The United States Political Adviser for Germany (Murphy) to the Secretary of State
[Received February 21—9:20 a.m.]
558. Economic Directorate, on 15 February, agreed to the following statement on German export-import balance:
“For the purposes of the reparations plan, it is agreed:
- That the value of export from Germany shall be planned as 3 billion RM (1936 value) for 1949 and that sufficient industrial capacity shall be retained to produce goods to this value and cover the internal requirements to Germany in accordance with the Potsdam Declaration;
- That approved imports will not exceed 3 billion RM (1936);
- That of the total proceeds from exports, it is estimated that not more than 1½ billion RM can be utilized to pay for imports of food and fodder, if this will be required, with the understanding that any portion of that sum not needed for food and fodder will be used to pay for costs of occupation, and services such as transport, insurance, etc.; and
- That the Food and Agriculture Committee is directed to prepare a program of requirements to achieve the maximum agriculture production in order to reach the pre-war yields, in crops and livestock production, by 1949 or as soon thereafter as possible, throughout Germany, in order to reduce required imports of food.”
Agreement on this resolution represents a substantial step toward agreement on reparations plan. Little progress has been made in earlier discussions in which the Russians had insisted that food and fodder imports should not be in excess of .6 billion RM. American food and agriculture experts maintained that 1.5 billion RM of such imports would be insufficient. However, the American delegate, on February 15, felt bound to 1.5 figure but unable to approach the much lower Soviet estimate. The Russian figure was based upon an estimate of recovery of land productivity and cattle population by 1949, whereas American officials expect a much longer period to be required.[Page 504]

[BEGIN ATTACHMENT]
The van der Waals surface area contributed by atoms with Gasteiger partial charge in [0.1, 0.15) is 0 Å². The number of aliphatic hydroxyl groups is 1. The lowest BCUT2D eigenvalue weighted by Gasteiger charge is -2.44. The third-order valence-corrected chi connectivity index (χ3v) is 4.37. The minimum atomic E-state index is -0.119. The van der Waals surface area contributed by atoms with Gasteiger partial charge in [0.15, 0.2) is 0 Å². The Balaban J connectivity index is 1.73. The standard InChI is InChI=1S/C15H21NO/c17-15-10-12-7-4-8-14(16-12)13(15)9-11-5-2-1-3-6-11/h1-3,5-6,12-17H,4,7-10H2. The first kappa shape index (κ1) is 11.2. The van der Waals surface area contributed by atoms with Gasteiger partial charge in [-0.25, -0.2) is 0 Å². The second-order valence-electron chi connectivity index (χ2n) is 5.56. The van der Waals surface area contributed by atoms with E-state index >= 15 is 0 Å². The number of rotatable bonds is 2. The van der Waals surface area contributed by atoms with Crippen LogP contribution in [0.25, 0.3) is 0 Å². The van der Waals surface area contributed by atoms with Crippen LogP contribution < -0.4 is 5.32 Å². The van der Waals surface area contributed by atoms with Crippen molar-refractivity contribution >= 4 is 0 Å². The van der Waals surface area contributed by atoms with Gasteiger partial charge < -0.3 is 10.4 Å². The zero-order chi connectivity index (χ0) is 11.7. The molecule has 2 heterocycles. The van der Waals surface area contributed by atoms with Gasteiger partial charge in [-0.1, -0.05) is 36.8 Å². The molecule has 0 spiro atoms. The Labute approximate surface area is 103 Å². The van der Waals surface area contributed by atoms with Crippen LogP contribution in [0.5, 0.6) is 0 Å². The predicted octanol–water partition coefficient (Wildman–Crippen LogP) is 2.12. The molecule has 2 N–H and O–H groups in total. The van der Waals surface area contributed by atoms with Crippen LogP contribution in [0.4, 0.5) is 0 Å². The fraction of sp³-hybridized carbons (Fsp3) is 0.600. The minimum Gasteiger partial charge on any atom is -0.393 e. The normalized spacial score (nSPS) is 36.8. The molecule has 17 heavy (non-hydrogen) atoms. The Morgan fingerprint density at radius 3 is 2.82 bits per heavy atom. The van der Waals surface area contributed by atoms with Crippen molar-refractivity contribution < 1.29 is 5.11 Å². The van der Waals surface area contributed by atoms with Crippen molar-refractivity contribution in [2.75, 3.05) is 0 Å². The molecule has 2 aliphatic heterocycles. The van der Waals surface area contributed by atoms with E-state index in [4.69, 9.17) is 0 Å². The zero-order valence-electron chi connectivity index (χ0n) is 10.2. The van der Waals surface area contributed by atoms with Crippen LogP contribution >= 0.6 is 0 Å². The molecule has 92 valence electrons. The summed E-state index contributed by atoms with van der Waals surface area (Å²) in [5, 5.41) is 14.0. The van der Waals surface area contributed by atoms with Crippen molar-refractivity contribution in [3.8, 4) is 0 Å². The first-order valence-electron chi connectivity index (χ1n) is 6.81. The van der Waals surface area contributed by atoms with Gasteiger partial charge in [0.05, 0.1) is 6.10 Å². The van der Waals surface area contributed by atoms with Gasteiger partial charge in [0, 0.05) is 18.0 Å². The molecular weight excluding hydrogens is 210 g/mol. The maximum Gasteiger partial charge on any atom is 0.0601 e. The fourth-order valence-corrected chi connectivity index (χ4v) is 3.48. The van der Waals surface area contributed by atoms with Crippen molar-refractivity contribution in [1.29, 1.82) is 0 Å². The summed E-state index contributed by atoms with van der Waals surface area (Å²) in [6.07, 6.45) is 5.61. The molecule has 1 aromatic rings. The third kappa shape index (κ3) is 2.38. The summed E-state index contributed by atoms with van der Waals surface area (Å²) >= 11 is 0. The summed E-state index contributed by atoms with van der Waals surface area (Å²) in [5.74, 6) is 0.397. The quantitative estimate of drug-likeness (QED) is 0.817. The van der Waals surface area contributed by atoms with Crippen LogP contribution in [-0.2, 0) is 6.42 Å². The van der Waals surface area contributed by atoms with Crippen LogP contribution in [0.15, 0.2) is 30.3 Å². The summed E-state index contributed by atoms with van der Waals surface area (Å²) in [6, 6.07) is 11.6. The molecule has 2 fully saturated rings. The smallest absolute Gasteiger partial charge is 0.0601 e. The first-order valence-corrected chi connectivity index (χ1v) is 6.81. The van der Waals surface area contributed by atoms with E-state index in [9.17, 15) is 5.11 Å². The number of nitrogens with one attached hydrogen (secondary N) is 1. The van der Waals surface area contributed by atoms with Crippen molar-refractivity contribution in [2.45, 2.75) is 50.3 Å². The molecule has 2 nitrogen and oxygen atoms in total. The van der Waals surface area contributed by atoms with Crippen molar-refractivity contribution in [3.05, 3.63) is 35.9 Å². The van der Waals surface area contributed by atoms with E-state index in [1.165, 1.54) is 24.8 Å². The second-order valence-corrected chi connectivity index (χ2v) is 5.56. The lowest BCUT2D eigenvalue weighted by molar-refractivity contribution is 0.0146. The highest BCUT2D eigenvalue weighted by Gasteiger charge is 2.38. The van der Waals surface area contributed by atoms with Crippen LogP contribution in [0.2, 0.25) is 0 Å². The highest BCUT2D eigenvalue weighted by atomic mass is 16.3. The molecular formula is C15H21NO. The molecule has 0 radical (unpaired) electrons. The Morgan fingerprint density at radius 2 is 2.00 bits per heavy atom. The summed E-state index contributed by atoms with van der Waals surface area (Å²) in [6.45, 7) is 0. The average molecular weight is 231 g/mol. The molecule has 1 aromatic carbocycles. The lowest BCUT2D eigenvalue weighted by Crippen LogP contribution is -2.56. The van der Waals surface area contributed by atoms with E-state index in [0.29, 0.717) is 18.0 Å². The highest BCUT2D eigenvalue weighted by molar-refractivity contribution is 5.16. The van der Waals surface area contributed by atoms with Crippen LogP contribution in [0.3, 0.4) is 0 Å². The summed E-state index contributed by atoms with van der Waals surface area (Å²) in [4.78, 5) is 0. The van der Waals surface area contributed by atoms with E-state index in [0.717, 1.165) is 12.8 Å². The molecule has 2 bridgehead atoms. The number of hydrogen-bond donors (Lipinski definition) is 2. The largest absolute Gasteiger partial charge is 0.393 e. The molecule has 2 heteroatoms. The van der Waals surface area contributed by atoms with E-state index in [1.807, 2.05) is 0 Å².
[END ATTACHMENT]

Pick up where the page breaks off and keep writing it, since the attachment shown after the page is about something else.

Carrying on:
The Russians over-all export-import balance contained a figure of .8 billion RM for cost of occupation and invisible imports. Neither the Brit nor American figures contained any similar item. The Russian estimates of needed imports, including the .8 billion figure, totalled approximately 3 billion RM. As a compromise move, the American delegate recommended the acceptance of the 3 billion figure. He pointed out to the Russians that, if their figure of .6 billion for food imports was sufficient, a balance could be struck allowing for the estimated Russian cost of occupation and invisible imports. The Russian delegate accepted the above compromise, as refusal to do so would have indicated lack of confidence in the Russian estimate of needed food imports. With agreement on this matter, it is expected that more rapid progress can be made on the levels of industry and it is probable that the reparations program which was due February 2 should be achieved within the next 4 to 6 weeks.
Sent Department as 558; repeated to London as 107, Moscow as 49.